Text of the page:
Earth Wood & Fire is a new-fashioned pizza joint

Margherita pizza made with fresh tomatoes, basil, mozzarella and provolone cheese at Earth, Wood & Fire.
Margherita pizza made with fresh tomatoes, basil, mozzarella and provolone cheese at Earth, Wood & Fire. (Algerina Perna, Baltimore Sun)

Earth Wood & Fire, a new restaurant in the Bare Hills section of Baltimore County, is testament to the wisdom of keeping things simple.

The menu offers a handful of salads, a selection of small plates and a daily special or two. But the partnership at this new restaurant is serious about getting the basics down pat first. The square focus is on hamburgers and coal-fired pizzas. Earth Wood & Fire isn't trying to provide culinary adventures but to be a consistent and reliable everyday dining place.


It's working. On our visit, Earth Wood & Fire was packed with diners, in the loud dining room and at the adjacent bar and outside on the patio. Incoming patrons were waiting in the bar, sampling a good selection of craft beers.

But the emphasis on pizza, and to a lesser extent burgers, is clear. It's also obvious whom Earth Wood & Fire is designed for. It's the tons of families living within a few miles of this new commercial center, which sits right across Falls Road from Princeton Sports


The main dining room, stark and bright, is not any place you'll want to spend a lot of time. It's very loud, and the table arrangement is dull. But the message is clear. Order, eat and go. That might not make for fine dining, but families seem fine with it.

Think of this as a contemporary version of old family pizza joint. The ceilings are higher and the colors are brighter, but Earth Wood & Fire is a Pappy's Pizza for the 21st century. The dough is artisanal, the toppings include things like Serrano ham, roasted garlic and feta cheese. But the big change is in the baking. At its best, coal-firing produces slightly charred thin crust that provides the ideal foundation for sauces and toppings.

Earth Wood & Fire offers pizza in 10-inch and 14-inch sizes. The basics are a sauce made from Italian plum tomatoes, mozzarella and provolone, fresh basil and olive oil. Vegetable toppings are $2 each, meat and cheese toppings are $3. Things can add up quickly, so if you're a topping lover, consider the specialty pies, priced $12-$14 for 10-inch and $15-$17 for 14-inch pizza.

Your choices include the Scampi, a white pizza topped with gulf shrimp and garlic chips; the Meatball, with Earth Wood & Fire's homemade meatballs and ricotta cheese; and the Pugliese, a savory pile-up of pulled chicken, caramelized onions, blue cheese and mozzarella, herbed with fresh oregano. The Pugliese was a good choice, a nice balance of sweet and salty. It would have been even better if the chicken had some of that lovely caramelization that makes the crust so satisfying. Another pizza, one we built ourselves with crisp bacon and roasted garlic was a showcase for the house's fresh tomato sauce and quality cheeses.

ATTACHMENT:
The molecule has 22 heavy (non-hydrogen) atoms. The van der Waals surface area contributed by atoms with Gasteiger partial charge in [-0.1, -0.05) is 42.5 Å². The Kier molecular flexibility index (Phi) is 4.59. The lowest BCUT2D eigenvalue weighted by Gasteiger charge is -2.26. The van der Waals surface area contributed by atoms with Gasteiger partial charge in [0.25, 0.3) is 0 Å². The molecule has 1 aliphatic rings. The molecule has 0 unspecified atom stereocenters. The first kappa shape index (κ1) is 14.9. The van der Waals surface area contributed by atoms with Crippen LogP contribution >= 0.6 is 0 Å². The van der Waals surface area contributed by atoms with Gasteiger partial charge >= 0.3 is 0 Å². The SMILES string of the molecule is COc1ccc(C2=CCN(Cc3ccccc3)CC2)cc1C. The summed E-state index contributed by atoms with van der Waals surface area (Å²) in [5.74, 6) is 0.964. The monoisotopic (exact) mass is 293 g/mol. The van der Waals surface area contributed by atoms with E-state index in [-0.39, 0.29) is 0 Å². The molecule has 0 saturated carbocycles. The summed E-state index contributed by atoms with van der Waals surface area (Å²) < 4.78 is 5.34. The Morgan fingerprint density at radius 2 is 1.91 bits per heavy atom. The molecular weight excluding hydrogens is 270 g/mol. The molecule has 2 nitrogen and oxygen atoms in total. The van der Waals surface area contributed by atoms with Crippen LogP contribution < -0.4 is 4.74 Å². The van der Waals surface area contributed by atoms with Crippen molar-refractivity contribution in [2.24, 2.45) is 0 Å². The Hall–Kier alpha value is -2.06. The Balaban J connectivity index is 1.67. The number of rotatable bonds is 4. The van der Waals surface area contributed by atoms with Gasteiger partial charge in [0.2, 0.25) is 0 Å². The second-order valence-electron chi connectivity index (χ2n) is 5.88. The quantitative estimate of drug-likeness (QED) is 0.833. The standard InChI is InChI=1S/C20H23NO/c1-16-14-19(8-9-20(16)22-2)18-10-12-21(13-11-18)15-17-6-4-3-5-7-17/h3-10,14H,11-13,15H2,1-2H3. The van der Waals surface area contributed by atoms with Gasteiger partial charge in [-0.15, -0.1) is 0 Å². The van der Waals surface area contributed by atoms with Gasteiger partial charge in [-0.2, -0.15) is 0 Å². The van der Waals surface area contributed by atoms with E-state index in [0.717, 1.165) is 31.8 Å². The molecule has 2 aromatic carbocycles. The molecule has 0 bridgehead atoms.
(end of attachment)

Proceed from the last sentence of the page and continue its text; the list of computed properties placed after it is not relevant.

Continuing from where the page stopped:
Are Earth Wood & Fire's pizzas going to contend with area favorites? They will if they can stay consistent. Good ingredients are the right place to start, and the oven at Earth Wood & Fire is blazing with promise.

The burgers range from the basic $10 Black Angus burger to the ornate — a Great Hills Burger with balsamic caramelized onions, cremini mushrooms and Great Hills Blue Cheese; the Frog and the Redneck, with brie, fried green tomatoes and southern ham; and the Monterey, with avocado, crispy Serrano ham and Monterey Jack.

Burgers can be served on a brioche or on ciabatta, with a choice of sweet potato, crispy or steakhouse fries. The toppings on the Monterey were good, and a little more seasoning would have made an already good burger something special.

There are other options. Small plates give the kitchen a chance to show off and diners a break from the pizza-and-burgers routine. The current lineup includes things like grilled asparagus with shiitake "bacon" and caramelized shallots and a grilled Anaheim pepper stuffed with chicken sausage. Try the roasted sea scallops, which are coal-fired, flavored only with their own juices, a splash of lemon, and a squirt of olive oil, or Nana's meatballs, topped with shaved Parmesan and arugula. Both are smartly considered, satisfying dishes that offer a glimpse into the kind of cuisine Earth Wind & Fire might eventually expand to.

If the weather holds out, try the patio. The aluminum furniture isn't luxurious, but diners seem willing to linger and even have dessert. A brick-oven blueberry cobbler, topped with vanilla ice cream, was something I'd order every time I came.

If I lived nearby, I'd come often.

Earth Wood & Fire




1407 Clarkview Road, Bare Hills


410-825-3473, earthwoodfire.com


Tuesday through Sunday for lunch and dinner


Appetizers, $8-12; entrees, $10-$18


Coal-fired pizzas and burgers, with small plates and soups


Youthful, casual and energetic

Best dishes:

Roasted tomato and garlic soup, roasted sea scallops, meatball pizza


Designed for family dining


Lighted parking lot on premises

Noise level:

Will be uncomfortable for some


Uncovered seating with heating lamps

[Key: Superlative: 5 STARS; Excellent: 4 STARS; Very Good: 3 STARS; Good: 2 STARS; Promising: 1 STAR.]

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